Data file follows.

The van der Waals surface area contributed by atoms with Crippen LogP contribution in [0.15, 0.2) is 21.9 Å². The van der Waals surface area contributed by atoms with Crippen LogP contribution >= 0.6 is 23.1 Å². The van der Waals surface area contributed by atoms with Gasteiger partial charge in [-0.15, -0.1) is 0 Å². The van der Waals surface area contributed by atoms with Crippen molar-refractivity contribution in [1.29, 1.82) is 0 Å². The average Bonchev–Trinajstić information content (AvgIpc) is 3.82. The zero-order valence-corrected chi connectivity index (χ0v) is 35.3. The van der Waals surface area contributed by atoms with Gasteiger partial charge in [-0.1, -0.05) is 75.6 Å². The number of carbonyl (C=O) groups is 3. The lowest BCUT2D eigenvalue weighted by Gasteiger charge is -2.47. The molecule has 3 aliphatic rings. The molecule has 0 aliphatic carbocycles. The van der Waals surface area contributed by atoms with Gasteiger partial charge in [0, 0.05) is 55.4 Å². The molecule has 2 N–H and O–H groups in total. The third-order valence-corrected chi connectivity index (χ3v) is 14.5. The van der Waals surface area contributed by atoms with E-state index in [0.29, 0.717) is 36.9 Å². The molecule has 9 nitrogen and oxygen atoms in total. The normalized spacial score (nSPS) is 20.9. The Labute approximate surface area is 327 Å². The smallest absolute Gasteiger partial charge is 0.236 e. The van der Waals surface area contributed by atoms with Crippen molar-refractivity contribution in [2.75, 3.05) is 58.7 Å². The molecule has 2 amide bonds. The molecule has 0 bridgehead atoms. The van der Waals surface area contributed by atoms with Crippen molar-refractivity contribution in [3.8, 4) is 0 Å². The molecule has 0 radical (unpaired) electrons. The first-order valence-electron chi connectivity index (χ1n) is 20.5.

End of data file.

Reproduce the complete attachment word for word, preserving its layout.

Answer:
The van der Waals surface area contributed by atoms with Crippen LogP contribution in [0.15, 0.2) is 21.9 Å². The van der Waals surface area contributed by atoms with Crippen LogP contribution >= 0.6 is 23.1 Å². The van der Waals surface area contributed by atoms with Gasteiger partial charge in [-0.15, -0.1) is 0 Å². The van der Waals surface area contributed by atoms with Crippen molar-refractivity contribution in [1.29, 1.82) is 0 Å². The average Bonchev–Trinajstić information content (AvgIpc) is 3.82. The zero-order valence-corrected chi connectivity index (χ0v) is 35.3. The van der Waals surface area contributed by atoms with Gasteiger partial charge in [-0.1, -0.05) is 75.6 Å². The number of carbonyl (C=O) groups is 3. The lowest BCUT2D eigenvalue weighted by Gasteiger charge is -2.47. The molecule has 3 aliphatic rings. The molecule has 0 aliphatic carbocycles. The van der Waals surface area contributed by atoms with Gasteiger partial charge in [0, 0.05) is 55.4 Å². The molecule has 2 N–H and O–H groups in total. The third-order valence-corrected chi connectivity index (χ3v) is 14.5. The van der Waals surface area contributed by atoms with E-state index in [0.29, 0.717) is 36.9 Å². The molecule has 9 nitrogen and oxygen atoms in total. The normalized spacial score (nSPS) is 20.9. The Labute approximate surface area is 327 Å². The smallest absolute Gasteiger partial charge is 0.236 e. The van der Waals surface area contributed by atoms with Crippen molar-refractivity contribution in [2.75, 3.05) is 58.7 Å². The molecule has 2 amide bonds. The molecule has 0 bridgehead atoms. The van der Waals surface area contributed by atoms with Crippen molar-refractivity contribution in [3.8, 4) is 0 Å². The molecule has 0 radical (unpaired) electrons. The first-order valence-electron chi connectivity index (χ1n) is 20.5.